End of the year SMP celebration

In celebration of my SMP students completing their senior research projects, we went for a hike and had dinner at my place. With all of the hard work they put into their projects, they deserved a little R&R! Congrats!

Students present their SMPs at student research symposium

Gurbisz Lab senior research students presented their St. Mary’s Projects (SMPs) at St. Mary’s College of Maryland this week. Five students presented posters on a diverse range of topics at the student research symposium. Isaac Page studied shorebird phenology, Dylan Powell worked on developing methods for local non-destructive marsh vegetation sampling, Kajsa Newton analyzed coastal forest and marsh landscape dynamics, Chelsea English investigated sediment trapping in SAV beds, and Tyler Scott measured sediment accretion rates in a local marsh.



Coastal landscape dynamics

Salt marshes protect coastal infrastructure from sea level rise and storm events associated with climate change. However, they are also vulnerable to climate change if environmental forcings overwhelm stabilizing feedbacks between marsh vegetation and the environment. For example, rapid marsh loss has occurred in regions of Chesapeake Bay and the New England coast due to edge erosion and interior drowning. However, other studies suggest that marshes are largely stable or can even increase in area due to accretion or transgression into uplands.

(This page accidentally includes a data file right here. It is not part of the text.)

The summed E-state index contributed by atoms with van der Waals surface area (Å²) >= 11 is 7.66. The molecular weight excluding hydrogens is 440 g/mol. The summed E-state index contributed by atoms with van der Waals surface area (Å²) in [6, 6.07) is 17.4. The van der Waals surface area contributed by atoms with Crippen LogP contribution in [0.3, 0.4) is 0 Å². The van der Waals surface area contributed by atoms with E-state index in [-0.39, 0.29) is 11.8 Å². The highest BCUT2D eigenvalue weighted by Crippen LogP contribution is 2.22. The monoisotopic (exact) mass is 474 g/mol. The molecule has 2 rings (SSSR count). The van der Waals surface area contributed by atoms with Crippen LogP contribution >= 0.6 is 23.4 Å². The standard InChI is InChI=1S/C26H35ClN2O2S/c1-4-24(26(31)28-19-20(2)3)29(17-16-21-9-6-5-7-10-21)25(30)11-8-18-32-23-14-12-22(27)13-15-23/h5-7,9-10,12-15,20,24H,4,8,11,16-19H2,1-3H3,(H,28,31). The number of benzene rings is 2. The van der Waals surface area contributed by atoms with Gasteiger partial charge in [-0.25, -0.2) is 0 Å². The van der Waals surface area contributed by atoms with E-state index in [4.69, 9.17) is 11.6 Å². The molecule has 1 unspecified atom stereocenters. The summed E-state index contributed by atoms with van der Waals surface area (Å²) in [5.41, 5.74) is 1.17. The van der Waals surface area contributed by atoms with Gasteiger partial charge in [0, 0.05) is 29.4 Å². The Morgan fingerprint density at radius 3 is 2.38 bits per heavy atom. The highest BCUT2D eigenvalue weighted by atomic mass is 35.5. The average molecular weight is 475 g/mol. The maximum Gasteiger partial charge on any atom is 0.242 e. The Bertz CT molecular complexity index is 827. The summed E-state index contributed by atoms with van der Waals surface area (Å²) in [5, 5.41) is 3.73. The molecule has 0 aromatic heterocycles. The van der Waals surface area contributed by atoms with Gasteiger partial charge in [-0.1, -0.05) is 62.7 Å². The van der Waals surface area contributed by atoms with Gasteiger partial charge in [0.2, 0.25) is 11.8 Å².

SAV beds as nutrient and sediment sinks

Although nutrient load reductions have been a primary management strategy for Chesapeake Bay restoration, internal ecological processes, such as seasonal nutrient retention in submersed aquatic vegetation (SAV) beds, may also play an important, complementary role. For example, if SAV increasingly retain nitrogen and phosphorus as they recover, they could potentially limit regional phytoplankton production, thereby decreasing the magnitude of seasonal bottom-water hypoxia. However, we lack sufficient details about the factors controlling the magnitude of an important mechanism of SAV-mediated nutrient sequestration–particulate nutrient trapping–to make inferences about its importance relative to total loads to the system.

Upper Chesapeake Bay SAV recovery

My PhD dissertation focused on the dynamics of a large bed of submersed aquatic vegetation (SAV) in the upper Chesapeake Bay. What makes this particular SAV bed so special is 1) it’s huge (in fact it’s the largest SAV bed in the Bay) and 2) it suddenly recovered about 10 years ago. My goal was to identify factors that contributed to its recovery and resilience. I used a variety of approaches to answer these questions, including retrospective data analysis, observational and experimental fieldwork, and numerical simulation modeling.

Recent Publications

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Submersed aquatic vegetation in Chesapeake Bay: Sentinel species in a changing world

Chesapeake Bay has undergone profound changes since European settlement. Increases in human and livestock populations, associated …

Interactive Effects of Physical and Biogeochemical Feedback Processes in a Large Submersed Plant Bed

Submersed plants are sensitive to nutrient loading because excess algal growth creates light-limiting conditions. However, submersed …

Resilience indicators support valuation of estuarine ecosystem restoration under climate change

Economic valuation of ecological restoration most often encompasses only the most tangible ecosystem service benefits, thereby omitting …

Mechanisms of Storm-Related Loss and Resilience in a Large Submersed Plant Bed

There is a growing emphasis on preserving ecological resilience, or a system’s capacity to absorb or recover quickly from …


  • (240) 895-4473
  • 47645 College Drive, St. Mary's City, MD 20686
  • Wednesday 1:00 to 3:00